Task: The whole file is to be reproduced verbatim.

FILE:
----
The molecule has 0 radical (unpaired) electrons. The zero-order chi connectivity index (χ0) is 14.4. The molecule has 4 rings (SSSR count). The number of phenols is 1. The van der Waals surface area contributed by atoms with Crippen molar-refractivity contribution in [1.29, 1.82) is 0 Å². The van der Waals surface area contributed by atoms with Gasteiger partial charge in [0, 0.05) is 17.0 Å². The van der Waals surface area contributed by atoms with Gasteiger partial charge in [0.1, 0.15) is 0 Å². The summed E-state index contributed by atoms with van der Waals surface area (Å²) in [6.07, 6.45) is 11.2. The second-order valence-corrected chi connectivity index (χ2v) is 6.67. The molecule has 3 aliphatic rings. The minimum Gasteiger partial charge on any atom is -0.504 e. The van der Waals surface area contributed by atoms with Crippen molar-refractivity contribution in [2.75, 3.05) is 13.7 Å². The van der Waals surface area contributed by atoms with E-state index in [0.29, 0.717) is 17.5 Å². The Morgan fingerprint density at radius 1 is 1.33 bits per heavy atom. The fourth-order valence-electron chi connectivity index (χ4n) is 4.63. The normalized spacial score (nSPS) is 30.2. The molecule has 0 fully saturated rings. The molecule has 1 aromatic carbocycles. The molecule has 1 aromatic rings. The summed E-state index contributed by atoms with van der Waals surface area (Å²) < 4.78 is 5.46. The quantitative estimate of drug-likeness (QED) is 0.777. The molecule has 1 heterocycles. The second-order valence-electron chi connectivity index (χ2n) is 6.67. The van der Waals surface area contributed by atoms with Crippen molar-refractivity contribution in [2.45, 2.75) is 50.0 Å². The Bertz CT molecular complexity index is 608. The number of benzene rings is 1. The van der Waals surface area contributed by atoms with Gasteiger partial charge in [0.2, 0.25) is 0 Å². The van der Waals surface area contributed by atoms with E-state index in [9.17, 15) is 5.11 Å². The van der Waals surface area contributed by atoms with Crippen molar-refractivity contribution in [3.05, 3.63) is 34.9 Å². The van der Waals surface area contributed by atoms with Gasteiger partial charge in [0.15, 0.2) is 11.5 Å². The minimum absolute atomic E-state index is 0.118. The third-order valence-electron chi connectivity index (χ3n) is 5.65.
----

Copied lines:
The molecule has 0 radical (unpaired) electrons. The zero-order chi connectivity index (χ0) is 14.4. The molecule has 4 rings (SSSR count). The number of phenols is 1. The van der Waals surface area contributed by atoms with Crippen molar-refractivity contribution in [1.29, 1.82) is 0 Å². The van der Waals surface area contributed by atoms with Gasteiger partial charge in [0, 0.05) is 17.0 Å². The van der Waals surface area contributed by atoms with Gasteiger partial charge in [0.1, 0.15) is 0 Å². The summed E-state index contributed by atoms with van der Waals surface area (Å²) in [6.07, 6.45) is 11.2. The second-order valence-corrected chi connectivity index (χ2v) is 6.67. The molecule has 3 aliphatic rings. The minimum Gasteiger partial charge on any atom is -0.504 e. The van der Waals surface area contributed by atoms with Crippen molar-refractivity contribution in [2.75, 3.05) is 13.7 Å². The van der Waals surface area contributed by atoms with E-state index in [0.29, 0.717) is 17.5 Å². The Morgan fingerprint density at radius 1 is 1.33 bits per heavy atom. The fourth-order valence-electron chi connectivity index (χ4n) is 4.63. The normalized spacial score (nSPS) is 30.2. The molecule has 0 fully saturated rings. The molecule has 1 aromatic carbocycles. The molecule has 1 aromatic rings. The summed E-state index contributed by atoms with van der Waals surface area (Å²) < 4.78 is 5.46. The quantitative estimate of drug-likeness (QED) is 0.777. The molecule has 1 heterocycles. The second-order valence-electron chi connectivity index (χ2n) is 6.67. The van der Waals surface area contributed by atoms with Crippen molar-refractivity contribution in [2.45, 2.75) is 50.0 Å². The Bertz CT molecular complexity index is 608. The number of benzene rings is 1. The van der Waals surface area contributed by atoms with Gasteiger partial charge in [0.2, 0.25) is 0 Å². The van der Waals surface area contributed by atoms with E-state index in [9.17, 15) is 5.11 Å². The van der Waals surface area contributed by atoms with Crippen molar-refractivity contribution in [3.05, 3.63) is 34.9 Å². The van der Waals surface area contributed by atoms with Gasteiger partial charge in [0.15, 0.2) is 11.5 Å². The minimum absolute atomic E-state index is 0.118. The third-order valence-electron chi connectivity index (χ3n) is 5.65.